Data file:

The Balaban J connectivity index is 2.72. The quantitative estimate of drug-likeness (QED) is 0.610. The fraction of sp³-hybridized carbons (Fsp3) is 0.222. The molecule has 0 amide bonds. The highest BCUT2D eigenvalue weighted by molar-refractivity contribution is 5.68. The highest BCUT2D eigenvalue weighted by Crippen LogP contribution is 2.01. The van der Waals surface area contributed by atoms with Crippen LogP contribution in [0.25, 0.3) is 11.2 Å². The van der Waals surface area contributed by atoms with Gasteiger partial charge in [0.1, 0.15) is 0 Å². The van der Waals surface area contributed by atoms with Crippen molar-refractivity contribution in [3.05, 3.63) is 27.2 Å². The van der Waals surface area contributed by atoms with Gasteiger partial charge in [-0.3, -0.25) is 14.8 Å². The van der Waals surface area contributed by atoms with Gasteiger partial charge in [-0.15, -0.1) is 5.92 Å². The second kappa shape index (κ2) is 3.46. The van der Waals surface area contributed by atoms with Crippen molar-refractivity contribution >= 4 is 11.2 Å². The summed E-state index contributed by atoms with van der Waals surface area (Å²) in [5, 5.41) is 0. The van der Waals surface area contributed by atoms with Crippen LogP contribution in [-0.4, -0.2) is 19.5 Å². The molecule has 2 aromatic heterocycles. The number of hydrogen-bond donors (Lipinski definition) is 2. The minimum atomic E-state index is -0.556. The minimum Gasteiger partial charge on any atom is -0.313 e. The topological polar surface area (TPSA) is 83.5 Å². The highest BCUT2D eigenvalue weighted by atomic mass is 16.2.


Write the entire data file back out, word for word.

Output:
The Balaban J connectivity index is 2.72. The quantitative estimate of drug-likeness (QED) is 0.610. The fraction of sp³-hybridized carbons (Fsp3) is 0.222. The molecule has 0 amide bonds. The highest BCUT2D eigenvalue weighted by molar-refractivity contribution is 5.68. The highest BCUT2D eigenvalue weighted by Crippen LogP contribution is 2.01. The van der Waals surface area contributed by atoms with Crippen LogP contribution in [0.25, 0.3) is 11.2 Å². The van der Waals surface area contributed by atoms with Gasteiger partial charge in [0.1, 0.15) is 0 Å². The van der Waals surface area contributed by atoms with Crippen molar-refractivity contribution in [3.05, 3.63) is 27.2 Å². The van der Waals surface area contributed by atoms with Gasteiger partial charge in [-0.3, -0.25) is 14.8 Å². The van der Waals surface area contributed by atoms with Gasteiger partial charge in [-0.15, -0.1) is 5.92 Å². The second kappa shape index (κ2) is 3.46. The van der Waals surface area contributed by atoms with Crippen molar-refractivity contribution >= 4 is 11.2 Å². The summed E-state index contributed by atoms with van der Waals surface area (Å²) in [5, 5.41) is 0. The van der Waals surface area contributed by atoms with Crippen LogP contribution in [-0.4, -0.2) is 19.5 Å². The molecule has 2 aromatic heterocycles. The number of hydrogen-bond donors (Lipinski definition) is 2. The minimum atomic E-state index is -0.556. The minimum Gasteiger partial charge on any atom is -0.313 e. The topological polar surface area (TPSA) is 83.5 Å². The highest BCUT2D eigenvalue weighted by atomic mass is 16.2.